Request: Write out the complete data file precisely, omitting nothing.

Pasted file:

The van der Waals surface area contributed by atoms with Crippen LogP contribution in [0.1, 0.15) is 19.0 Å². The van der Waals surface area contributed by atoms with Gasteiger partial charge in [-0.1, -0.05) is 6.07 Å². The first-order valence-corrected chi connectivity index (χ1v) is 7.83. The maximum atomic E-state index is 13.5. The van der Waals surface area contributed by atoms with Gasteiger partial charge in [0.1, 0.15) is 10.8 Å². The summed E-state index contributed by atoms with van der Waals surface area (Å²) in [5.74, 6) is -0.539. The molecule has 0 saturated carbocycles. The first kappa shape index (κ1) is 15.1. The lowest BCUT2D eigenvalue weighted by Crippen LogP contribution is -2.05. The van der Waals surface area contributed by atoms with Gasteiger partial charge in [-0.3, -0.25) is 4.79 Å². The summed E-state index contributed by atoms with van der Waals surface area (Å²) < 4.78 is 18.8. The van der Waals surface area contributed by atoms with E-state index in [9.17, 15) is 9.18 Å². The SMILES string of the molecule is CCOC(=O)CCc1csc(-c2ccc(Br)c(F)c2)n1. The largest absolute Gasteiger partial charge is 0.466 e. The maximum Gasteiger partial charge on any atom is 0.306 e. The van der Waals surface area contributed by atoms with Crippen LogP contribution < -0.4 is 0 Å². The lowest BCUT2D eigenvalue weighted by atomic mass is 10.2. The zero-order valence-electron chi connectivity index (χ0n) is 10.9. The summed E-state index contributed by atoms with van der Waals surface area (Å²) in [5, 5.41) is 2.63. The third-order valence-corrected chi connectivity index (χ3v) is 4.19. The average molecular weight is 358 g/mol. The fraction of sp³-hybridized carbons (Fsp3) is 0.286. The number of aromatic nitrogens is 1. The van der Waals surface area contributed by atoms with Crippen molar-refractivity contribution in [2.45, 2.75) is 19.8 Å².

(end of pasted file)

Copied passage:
The van der Waals surface area contributed by atoms with Crippen LogP contribution in [0.1, 0.15) is 19.0 Å². The van der Waals surface area contributed by atoms with Gasteiger partial charge in [-0.1, -0.05) is 6.07 Å². The first-order valence-corrected chi connectivity index (χ1v) is 7.83. The maximum atomic E-state index is 13.5. The van der Waals surface area contributed by atoms with Gasteiger partial charge in [0.1, 0.15) is 10.8 Å². The summed E-state index contributed by atoms with van der Waals surface area (Å²) in [5.74, 6) is -0.539. The molecule has 0 saturated carbocycles. The first kappa shape index (κ1) is 15.1. The lowest BCUT2D eigenvalue weighted by Crippen LogP contribution is -2.05. The van der Waals surface area contributed by atoms with Gasteiger partial charge in [-0.3, -0.25) is 4.79 Å². The summed E-state index contributed by atoms with van der Waals surface area (Å²) < 4.78 is 18.8. The van der Waals surface area contributed by atoms with E-state index in [9.17, 15) is 9.18 Å². The SMILES string of the molecule is CCOC(=O)CCc1csc(-c2ccc(Br)c(F)c2)n1. The largest absolute Gasteiger partial charge is 0.466 e. The maximum Gasteiger partial charge on any atom is 0.306 e. The van der Waals surface area contributed by atoms with Crippen LogP contribution < -0.4 is 0 Å². The lowest BCUT2D eigenvalue weighted by atomic mass is 10.2. The zero-order valence-electron chi connectivity index (χ0n) is 10.9. The summed E-state index contributed by atoms with van der Waals surface area (Å²) in [5, 5.41) is 2.63. The third-order valence-corrected chi connectivity index (χ3v) is 4.19. The average molecular weight is 358 g/mol. The fraction of sp³-hybridized carbons (Fsp3) is 0.286. The number of aromatic nitrogens is 1. The van der Waals surface area contributed by atoms with Crippen molar-refractivity contribution in [2.45, 2.75) is 19.8 Å².